There are a few proposed mechanisms by which CB1954 mediates its cellular toxicity after reduction by nitroreductase (NTR). The most commonly reported mechanism is through cross-linking DNA strands causing disruption of synthesis and DNA breaks that are directly cytotoxic to both dividing and nondividing cells (31). Some investigators have reported increased apoptosis after delivery of NTR and CB1954 to targeted cells (32) which was presumed to be a result of the DNA alterations incurred. It appears that CD1954 acts more rapidly than other prodrugs such as GCV in the HSV-tk system, with reports of cytolytic activity as early as 4 h after prodrug administration (31,33). One explanation for this com paratively rapid response is that the NTR strategy does not require cells to be in the S phase of growth.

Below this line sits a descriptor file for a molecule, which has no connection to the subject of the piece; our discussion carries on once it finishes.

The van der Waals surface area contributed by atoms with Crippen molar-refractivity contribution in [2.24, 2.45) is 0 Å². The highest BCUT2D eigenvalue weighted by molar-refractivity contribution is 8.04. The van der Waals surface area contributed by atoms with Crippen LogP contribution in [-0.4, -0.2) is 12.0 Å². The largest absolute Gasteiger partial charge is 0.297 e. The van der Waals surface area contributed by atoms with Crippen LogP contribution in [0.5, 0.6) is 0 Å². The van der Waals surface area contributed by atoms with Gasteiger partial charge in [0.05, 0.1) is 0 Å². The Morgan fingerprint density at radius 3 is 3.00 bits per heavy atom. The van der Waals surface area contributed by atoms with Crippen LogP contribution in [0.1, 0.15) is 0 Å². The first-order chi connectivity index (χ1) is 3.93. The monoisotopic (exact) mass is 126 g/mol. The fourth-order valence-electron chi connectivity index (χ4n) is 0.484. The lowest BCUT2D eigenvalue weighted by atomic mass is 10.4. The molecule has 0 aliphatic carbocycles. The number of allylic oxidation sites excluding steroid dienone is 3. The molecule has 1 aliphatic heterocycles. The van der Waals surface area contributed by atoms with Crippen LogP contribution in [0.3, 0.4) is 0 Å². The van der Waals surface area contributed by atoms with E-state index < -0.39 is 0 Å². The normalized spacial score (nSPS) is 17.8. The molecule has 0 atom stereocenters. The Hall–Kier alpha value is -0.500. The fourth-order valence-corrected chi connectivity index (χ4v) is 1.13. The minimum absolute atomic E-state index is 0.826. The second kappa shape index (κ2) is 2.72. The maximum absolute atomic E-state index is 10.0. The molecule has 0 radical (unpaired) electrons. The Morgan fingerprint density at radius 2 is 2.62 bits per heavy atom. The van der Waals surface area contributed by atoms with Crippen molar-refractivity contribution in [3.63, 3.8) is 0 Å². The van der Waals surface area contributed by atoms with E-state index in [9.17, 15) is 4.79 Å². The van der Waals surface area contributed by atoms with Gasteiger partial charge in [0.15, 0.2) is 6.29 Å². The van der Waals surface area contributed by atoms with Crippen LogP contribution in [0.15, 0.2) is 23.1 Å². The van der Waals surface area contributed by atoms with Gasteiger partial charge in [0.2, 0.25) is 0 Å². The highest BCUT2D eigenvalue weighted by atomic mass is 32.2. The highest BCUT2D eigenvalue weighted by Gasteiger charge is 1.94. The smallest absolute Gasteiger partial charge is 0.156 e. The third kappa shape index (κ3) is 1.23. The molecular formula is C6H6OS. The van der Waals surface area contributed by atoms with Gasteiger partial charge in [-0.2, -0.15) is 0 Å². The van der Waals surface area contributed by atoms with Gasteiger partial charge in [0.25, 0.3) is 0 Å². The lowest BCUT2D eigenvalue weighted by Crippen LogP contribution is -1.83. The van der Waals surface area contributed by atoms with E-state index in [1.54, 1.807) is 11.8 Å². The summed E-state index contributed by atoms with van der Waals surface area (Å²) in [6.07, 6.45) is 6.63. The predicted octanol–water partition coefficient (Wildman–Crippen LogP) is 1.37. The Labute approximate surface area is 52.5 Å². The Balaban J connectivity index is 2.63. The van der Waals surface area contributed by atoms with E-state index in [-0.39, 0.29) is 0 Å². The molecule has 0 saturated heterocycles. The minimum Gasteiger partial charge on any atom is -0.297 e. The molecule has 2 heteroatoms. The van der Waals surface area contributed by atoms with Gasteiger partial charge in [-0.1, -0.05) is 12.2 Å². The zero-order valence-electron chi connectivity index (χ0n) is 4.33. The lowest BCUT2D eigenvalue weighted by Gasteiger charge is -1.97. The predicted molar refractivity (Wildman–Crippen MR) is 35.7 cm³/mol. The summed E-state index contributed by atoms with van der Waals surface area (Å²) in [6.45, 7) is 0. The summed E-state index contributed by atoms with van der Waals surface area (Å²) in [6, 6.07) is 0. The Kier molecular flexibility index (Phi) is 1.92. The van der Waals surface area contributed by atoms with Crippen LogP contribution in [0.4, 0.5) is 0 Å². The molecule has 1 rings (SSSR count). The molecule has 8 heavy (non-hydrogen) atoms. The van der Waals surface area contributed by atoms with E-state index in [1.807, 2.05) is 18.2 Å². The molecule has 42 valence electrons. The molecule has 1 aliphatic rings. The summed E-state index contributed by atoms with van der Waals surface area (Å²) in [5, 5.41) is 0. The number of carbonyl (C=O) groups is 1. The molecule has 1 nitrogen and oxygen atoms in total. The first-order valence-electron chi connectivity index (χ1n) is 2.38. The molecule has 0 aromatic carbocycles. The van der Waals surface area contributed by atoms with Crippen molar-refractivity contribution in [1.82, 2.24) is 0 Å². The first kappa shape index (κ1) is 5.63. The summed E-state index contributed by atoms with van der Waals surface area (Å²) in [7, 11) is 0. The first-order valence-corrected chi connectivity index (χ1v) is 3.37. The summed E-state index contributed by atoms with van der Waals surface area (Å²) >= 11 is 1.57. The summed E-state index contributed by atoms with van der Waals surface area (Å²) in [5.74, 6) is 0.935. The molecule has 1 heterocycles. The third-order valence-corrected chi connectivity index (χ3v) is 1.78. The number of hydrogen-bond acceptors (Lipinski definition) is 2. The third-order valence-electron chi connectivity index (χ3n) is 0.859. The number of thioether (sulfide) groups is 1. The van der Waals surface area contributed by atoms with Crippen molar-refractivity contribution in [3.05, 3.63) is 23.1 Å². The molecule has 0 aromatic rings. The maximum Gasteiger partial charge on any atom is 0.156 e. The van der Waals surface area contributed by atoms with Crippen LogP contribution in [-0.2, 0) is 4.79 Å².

This lack of specificity for dividing cells may prove advantageous in achieving maximal antitumor efficacy; however, it raises a significant safety concern regarding normal surrounding tissues. A critical issue in the future application of this system will be the development of tumor-specific targeting so that normal somatic cells will not be exposed to the cytotoxic effects of the enzyme and prodrug. Another potential drawback to the CB1954/NTR system is that a bystander effect has not been identified to date (32). These 2 limitations may preclude the clinical application and benefit of this system until increased efficiency of gene transfer and tumor-specific targeting is achieved.

E. Cytochrome P450 2B1